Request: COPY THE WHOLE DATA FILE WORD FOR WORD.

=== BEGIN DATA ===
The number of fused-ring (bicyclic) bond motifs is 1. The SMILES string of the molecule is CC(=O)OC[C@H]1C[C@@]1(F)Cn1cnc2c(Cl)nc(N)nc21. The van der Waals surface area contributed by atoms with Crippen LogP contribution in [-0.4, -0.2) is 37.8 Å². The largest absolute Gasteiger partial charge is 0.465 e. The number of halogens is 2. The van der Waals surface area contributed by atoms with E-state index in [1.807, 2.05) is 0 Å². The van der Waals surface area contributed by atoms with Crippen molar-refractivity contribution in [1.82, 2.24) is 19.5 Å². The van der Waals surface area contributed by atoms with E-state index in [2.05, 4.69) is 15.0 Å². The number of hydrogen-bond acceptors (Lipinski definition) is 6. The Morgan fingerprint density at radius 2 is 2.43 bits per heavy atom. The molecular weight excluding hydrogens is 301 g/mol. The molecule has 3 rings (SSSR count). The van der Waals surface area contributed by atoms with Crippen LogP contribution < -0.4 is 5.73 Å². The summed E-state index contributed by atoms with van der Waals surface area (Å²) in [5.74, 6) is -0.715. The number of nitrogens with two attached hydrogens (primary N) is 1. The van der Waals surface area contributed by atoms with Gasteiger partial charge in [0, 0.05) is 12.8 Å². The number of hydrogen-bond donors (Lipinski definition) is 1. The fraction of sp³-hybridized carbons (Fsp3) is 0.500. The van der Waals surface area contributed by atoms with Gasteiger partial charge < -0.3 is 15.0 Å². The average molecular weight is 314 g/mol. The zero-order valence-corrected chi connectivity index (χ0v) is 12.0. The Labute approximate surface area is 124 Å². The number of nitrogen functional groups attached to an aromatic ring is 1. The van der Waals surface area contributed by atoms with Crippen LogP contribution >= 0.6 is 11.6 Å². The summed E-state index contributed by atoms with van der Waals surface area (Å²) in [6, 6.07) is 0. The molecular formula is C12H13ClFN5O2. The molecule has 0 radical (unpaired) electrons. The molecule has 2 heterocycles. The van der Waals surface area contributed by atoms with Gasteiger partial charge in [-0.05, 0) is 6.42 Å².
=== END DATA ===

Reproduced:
The number of fused-ring (bicyclic) bond motifs is 1. The SMILES string of the molecule is CC(=O)OC[C@H]1C[C@@]1(F)Cn1cnc2c(Cl)nc(N)nc21. The van der Waals surface area contributed by atoms with Crippen LogP contribution in [-0.4, -0.2) is 37.8 Å². The largest absolute Gasteiger partial charge is 0.465 e. The number of halogens is 2. The van der Waals surface area contributed by atoms with E-state index in [1.807, 2.05) is 0 Å². The van der Waals surface area contributed by atoms with Crippen molar-refractivity contribution in [1.82, 2.24) is 19.5 Å². The van der Waals surface area contributed by atoms with E-state index in [2.05, 4.69) is 15.0 Å². The number of hydrogen-bond acceptors (Lipinski definition) is 6. The Morgan fingerprint density at radius 2 is 2.43 bits per heavy atom. The molecular weight excluding hydrogens is 301 g/mol. The molecule has 3 rings (SSSR count). The van der Waals surface area contributed by atoms with Crippen LogP contribution < -0.4 is 5.73 Å². The summed E-state index contributed by atoms with van der Waals surface area (Å²) in [5.74, 6) is -0.715. The number of nitrogens with two attached hydrogens (primary N) is 1. The van der Waals surface area contributed by atoms with Gasteiger partial charge in [0, 0.05) is 12.8 Å². The number of hydrogen-bond donors (Lipinski definition) is 1. The fraction of sp³-hybridized carbons (Fsp3) is 0.500. The van der Waals surface area contributed by atoms with Gasteiger partial charge < -0.3 is 15.0 Å². The average molecular weight is 314 g/mol. The zero-order valence-corrected chi connectivity index (χ0v) is 12.0. The Labute approximate surface area is 124 Å². The number of nitrogen functional groups attached to an aromatic ring is 1. The van der Waals surface area contributed by atoms with Crippen LogP contribution >= 0.6 is 11.6 Å². The summed E-state index contributed by atoms with van der Waals surface area (Å²) in [6, 6.07) is 0. The molecular formula is C12H13ClFN5O2. The molecule has 0 radical (unpaired) electrons. The molecule has 2 heterocycles. The van der Waals surface area contributed by atoms with Gasteiger partial charge in [-0.05, 0) is 6.42 Å².